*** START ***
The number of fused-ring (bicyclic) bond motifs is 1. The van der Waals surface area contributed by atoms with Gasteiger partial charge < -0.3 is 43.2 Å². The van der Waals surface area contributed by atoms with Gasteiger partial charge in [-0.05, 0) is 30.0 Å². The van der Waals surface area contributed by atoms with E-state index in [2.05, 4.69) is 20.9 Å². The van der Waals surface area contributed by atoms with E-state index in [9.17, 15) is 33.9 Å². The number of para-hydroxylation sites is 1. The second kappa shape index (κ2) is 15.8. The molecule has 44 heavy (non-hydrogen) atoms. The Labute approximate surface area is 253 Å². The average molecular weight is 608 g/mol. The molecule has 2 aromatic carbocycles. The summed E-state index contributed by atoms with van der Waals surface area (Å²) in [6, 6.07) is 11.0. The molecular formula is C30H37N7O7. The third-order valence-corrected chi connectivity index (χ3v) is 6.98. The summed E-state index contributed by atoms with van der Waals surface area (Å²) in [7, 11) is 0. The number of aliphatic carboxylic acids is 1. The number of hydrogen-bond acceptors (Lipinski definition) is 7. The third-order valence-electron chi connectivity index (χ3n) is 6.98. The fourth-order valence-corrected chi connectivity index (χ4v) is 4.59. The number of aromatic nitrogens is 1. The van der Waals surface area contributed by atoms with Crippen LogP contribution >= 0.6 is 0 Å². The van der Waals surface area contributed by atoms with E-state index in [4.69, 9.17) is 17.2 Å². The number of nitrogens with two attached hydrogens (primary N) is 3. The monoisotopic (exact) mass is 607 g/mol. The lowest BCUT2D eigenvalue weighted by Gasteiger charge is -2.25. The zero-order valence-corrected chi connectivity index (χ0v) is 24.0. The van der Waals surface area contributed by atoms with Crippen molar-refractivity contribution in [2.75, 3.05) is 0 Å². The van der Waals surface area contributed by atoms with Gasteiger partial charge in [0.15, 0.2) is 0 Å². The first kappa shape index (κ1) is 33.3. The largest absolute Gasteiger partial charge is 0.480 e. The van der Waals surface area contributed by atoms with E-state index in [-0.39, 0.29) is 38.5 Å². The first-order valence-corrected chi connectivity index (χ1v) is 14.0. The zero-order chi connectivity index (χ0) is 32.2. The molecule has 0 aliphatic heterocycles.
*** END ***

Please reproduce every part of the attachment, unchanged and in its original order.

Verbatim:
The number of fused-ring (bicyclic) bond motifs is 1. The van der Waals surface area contributed by atoms with Gasteiger partial charge < -0.3 is 43.2 Å². The van der Waals surface area contributed by atoms with Gasteiger partial charge in [-0.05, 0) is 30.0 Å². The van der Waals surface area contributed by atoms with E-state index in [2.05, 4.69) is 20.9 Å². The van der Waals surface area contributed by atoms with E-state index in [9.17, 15) is 33.9 Å². The number of para-hydroxylation sites is 1. The second kappa shape index (κ2) is 15.8. The molecule has 44 heavy (non-hydrogen) atoms. The Labute approximate surface area is 253 Å². The average molecular weight is 608 g/mol. The molecule has 2 aromatic carbocycles. The summed E-state index contributed by atoms with van der Waals surface area (Å²) in [6, 6.07) is 11.0. The molecular formula is C30H37N7O7. The third-order valence-corrected chi connectivity index (χ3v) is 6.98. The summed E-state index contributed by atoms with van der Waals surface area (Å²) in [7, 11) is 0. The number of aliphatic carboxylic acids is 1. The number of hydrogen-bond acceptors (Lipinski definition) is 7. The third-order valence-electron chi connectivity index (χ3n) is 6.98. The fourth-order valence-corrected chi connectivity index (χ4v) is 4.59. The number of aromatic nitrogens is 1. The van der Waals surface area contributed by atoms with Crippen LogP contribution >= 0.6 is 0 Å². The van der Waals surface area contributed by atoms with E-state index in [4.69, 9.17) is 17.2 Å². The number of nitrogens with two attached hydrogens (primary N) is 3. The monoisotopic (exact) mass is 607 g/mol. The lowest BCUT2D eigenvalue weighted by Gasteiger charge is -2.25. The zero-order valence-corrected chi connectivity index (χ0v) is 24.0. The van der Waals surface area contributed by atoms with Crippen molar-refractivity contribution in [2.75, 3.05) is 0 Å². The van der Waals surface area contributed by atoms with Gasteiger partial charge in [0.15, 0.2) is 0 Å². The first kappa shape index (κ1) is 33.3. The largest absolute Gasteiger partial charge is 0.480 e. The van der Waals surface area contributed by atoms with E-state index in [-0.39, 0.29) is 38.5 Å². The first-order valence-corrected chi connectivity index (χ1v) is 14.0. The zero-order chi connectivity index (χ0) is 32.2. The molecule has 0 aliphatic heterocycles.